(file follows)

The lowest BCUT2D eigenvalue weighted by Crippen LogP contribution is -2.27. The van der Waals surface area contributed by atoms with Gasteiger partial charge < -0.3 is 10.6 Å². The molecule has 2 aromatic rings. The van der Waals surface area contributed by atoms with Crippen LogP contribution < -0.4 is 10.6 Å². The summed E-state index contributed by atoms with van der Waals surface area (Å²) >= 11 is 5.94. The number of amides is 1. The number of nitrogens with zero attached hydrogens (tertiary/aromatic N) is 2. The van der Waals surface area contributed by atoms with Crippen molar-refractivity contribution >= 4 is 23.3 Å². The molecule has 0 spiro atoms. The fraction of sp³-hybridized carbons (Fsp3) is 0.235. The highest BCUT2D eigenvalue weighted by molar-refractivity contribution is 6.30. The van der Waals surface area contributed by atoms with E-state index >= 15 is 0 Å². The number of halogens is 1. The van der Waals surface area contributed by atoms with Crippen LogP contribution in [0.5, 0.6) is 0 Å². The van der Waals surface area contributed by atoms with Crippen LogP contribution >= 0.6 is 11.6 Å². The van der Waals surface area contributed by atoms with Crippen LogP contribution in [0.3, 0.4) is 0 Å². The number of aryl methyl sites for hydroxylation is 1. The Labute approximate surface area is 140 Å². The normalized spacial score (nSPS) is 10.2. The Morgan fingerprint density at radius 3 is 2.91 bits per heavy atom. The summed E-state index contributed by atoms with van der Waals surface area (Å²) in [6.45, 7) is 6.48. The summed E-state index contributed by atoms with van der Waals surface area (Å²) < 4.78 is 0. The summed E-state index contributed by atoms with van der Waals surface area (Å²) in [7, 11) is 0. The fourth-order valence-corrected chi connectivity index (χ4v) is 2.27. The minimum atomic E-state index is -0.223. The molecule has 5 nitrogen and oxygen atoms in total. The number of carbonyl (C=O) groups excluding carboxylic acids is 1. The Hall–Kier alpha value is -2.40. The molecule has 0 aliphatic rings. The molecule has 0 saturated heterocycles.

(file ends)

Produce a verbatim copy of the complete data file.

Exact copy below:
The lowest BCUT2D eigenvalue weighted by Crippen LogP contribution is -2.27. The van der Waals surface area contributed by atoms with Gasteiger partial charge < -0.3 is 10.6 Å². The molecule has 2 aromatic rings. The van der Waals surface area contributed by atoms with Crippen LogP contribution < -0.4 is 10.6 Å². The summed E-state index contributed by atoms with van der Waals surface area (Å²) >= 11 is 5.94. The number of amides is 1. The number of nitrogens with zero attached hydrogens (tertiary/aromatic N) is 2. The van der Waals surface area contributed by atoms with Crippen molar-refractivity contribution >= 4 is 23.3 Å². The molecule has 0 spiro atoms. The fraction of sp³-hybridized carbons (Fsp3) is 0.235. The highest BCUT2D eigenvalue weighted by molar-refractivity contribution is 6.30. The van der Waals surface area contributed by atoms with E-state index >= 15 is 0 Å². The number of halogens is 1. The van der Waals surface area contributed by atoms with Crippen LogP contribution in [0.5, 0.6) is 0 Å². The van der Waals surface area contributed by atoms with Crippen LogP contribution >= 0.6 is 11.6 Å². The van der Waals surface area contributed by atoms with Crippen LogP contribution in [0.3, 0.4) is 0 Å². The number of aryl methyl sites for hydroxylation is 1. The Labute approximate surface area is 140 Å². The normalized spacial score (nSPS) is 10.2. The Morgan fingerprint density at radius 3 is 2.91 bits per heavy atom. The summed E-state index contributed by atoms with van der Waals surface area (Å²) in [6.45, 7) is 6.48. The summed E-state index contributed by atoms with van der Waals surface area (Å²) < 4.78 is 0. The summed E-state index contributed by atoms with van der Waals surface area (Å²) in [7, 11) is 0. The fourth-order valence-corrected chi connectivity index (χ4v) is 2.27. The minimum atomic E-state index is -0.223. The molecule has 5 nitrogen and oxygen atoms in total. The number of carbonyl (C=O) groups excluding carboxylic acids is 1. The Hall–Kier alpha value is -2.40. The molecule has 0 aliphatic rings. The molecule has 0 saturated heterocycles.